Thomas Hobbes of Malmesbury (5 April 1588 – 4 December 1679), in some older texts Thomas Hobbs of Malmsbury, was an English philosopher, best known today for his work on political philosophy. His 1651 book Leviathan established the foundation for most of Western political philosophy from the perspective of social contract theory.
Thomas Hobbes called for an all-powerful sovereign. The Sovereign would serve the interests of the larger political community by holding it tightly together under his sovereign authority in order to curb the kind of human wantonness experienced in the Wars of Religion.
Thomas Hobbes' writings are largely devoted to showing the anarchy and civil wars caused by appeals to natural and divine laws above the will of the sovereign. Hobbes encouraged people to accept the established laws and customs of their nations, even if they seemed oppressive, for the sake of civil peace and security.
The Elements of Law was initially distributed only in manuscript. It was published later without Hobbes' permission.
In 1640, Hobbes (at the request of the Earl of Newcastle) wrote a work on politics called The Elements of Law, natural and politics. The book was directly aimed against the views of the parliamentary opposition to Charles I.
In 1640 Hobbes had plans for his future philosophical work, expecting it to take shape in the form of three treatises. He planned to begin with matter, or body, then look at human nature, and then society, but began with society.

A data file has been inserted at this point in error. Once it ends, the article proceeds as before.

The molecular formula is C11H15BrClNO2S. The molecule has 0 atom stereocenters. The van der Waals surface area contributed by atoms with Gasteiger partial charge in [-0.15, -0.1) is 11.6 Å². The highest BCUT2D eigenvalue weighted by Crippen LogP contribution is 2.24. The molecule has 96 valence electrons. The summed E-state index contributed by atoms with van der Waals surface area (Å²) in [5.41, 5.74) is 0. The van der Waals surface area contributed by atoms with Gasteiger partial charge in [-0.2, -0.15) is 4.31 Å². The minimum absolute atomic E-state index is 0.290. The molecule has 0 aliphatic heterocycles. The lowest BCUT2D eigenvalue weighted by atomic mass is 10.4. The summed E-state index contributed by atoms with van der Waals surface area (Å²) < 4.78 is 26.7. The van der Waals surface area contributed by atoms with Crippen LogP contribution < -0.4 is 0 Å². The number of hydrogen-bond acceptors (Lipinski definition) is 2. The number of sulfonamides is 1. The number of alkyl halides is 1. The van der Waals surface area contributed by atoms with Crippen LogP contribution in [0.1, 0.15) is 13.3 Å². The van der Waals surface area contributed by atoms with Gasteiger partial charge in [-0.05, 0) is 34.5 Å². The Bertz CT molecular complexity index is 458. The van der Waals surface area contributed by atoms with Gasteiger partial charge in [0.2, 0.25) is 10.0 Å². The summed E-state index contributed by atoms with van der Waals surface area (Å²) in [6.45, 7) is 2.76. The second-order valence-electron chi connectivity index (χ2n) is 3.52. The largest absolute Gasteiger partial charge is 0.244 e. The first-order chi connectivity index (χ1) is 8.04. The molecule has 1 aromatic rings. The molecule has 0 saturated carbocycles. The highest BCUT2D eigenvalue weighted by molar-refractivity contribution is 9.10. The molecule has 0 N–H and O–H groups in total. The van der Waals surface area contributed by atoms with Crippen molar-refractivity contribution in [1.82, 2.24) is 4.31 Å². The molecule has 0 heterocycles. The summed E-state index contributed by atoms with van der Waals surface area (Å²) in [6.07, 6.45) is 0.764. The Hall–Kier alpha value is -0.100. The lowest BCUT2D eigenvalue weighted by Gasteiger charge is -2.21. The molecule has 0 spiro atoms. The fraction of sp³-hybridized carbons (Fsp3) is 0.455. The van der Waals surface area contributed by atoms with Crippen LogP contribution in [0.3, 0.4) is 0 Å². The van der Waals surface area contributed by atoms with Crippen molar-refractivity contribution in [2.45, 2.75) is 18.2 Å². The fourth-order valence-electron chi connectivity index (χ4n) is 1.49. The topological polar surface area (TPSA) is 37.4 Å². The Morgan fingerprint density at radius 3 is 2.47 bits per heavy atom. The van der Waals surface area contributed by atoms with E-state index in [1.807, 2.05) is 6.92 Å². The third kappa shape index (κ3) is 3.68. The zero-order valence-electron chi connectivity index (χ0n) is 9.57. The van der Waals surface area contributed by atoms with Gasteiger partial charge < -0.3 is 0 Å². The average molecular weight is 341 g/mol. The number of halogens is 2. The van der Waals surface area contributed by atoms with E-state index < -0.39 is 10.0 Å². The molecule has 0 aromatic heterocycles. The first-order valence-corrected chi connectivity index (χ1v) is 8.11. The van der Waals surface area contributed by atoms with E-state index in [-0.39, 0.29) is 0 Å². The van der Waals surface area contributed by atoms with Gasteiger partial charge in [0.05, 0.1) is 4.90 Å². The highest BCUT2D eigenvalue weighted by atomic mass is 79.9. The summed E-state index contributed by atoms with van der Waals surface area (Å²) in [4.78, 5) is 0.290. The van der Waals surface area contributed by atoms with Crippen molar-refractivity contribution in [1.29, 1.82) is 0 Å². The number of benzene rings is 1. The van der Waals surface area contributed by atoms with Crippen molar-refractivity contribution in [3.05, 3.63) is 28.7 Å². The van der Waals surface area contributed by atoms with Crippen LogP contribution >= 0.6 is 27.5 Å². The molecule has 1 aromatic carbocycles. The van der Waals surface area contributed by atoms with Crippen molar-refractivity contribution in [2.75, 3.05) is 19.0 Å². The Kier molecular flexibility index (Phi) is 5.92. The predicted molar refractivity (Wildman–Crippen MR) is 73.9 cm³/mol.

Hobbes was sent to Magdalen College Oxford, and on his graduation in 1608 became tutor to the son of William Cavendish 1st Earl of Devonshire. Hobbes spent most of the rest of his life in the employment of the Cavendish family.
Hobbes left for the university at the age of 14. Although many people left for university around this age, Hobbes was the youngest of his classmates.
His father abandoned the family in Thomas' early youth and he was raised by a well-to-do uncle. Thomas began his schooling early in his life and entered Magdalen College, Oxford, at 15 years of age.
Hobbes' father was the vicar of a parish. Hobbes' uncle, who was a tradesman and alderman of Malmesbury, provided for Hobbes' education.
Hobbes was largely responsible for transforming classical natural law into modern natural rights. This was the beginning of the “human rights revolution” in thinking on natural law.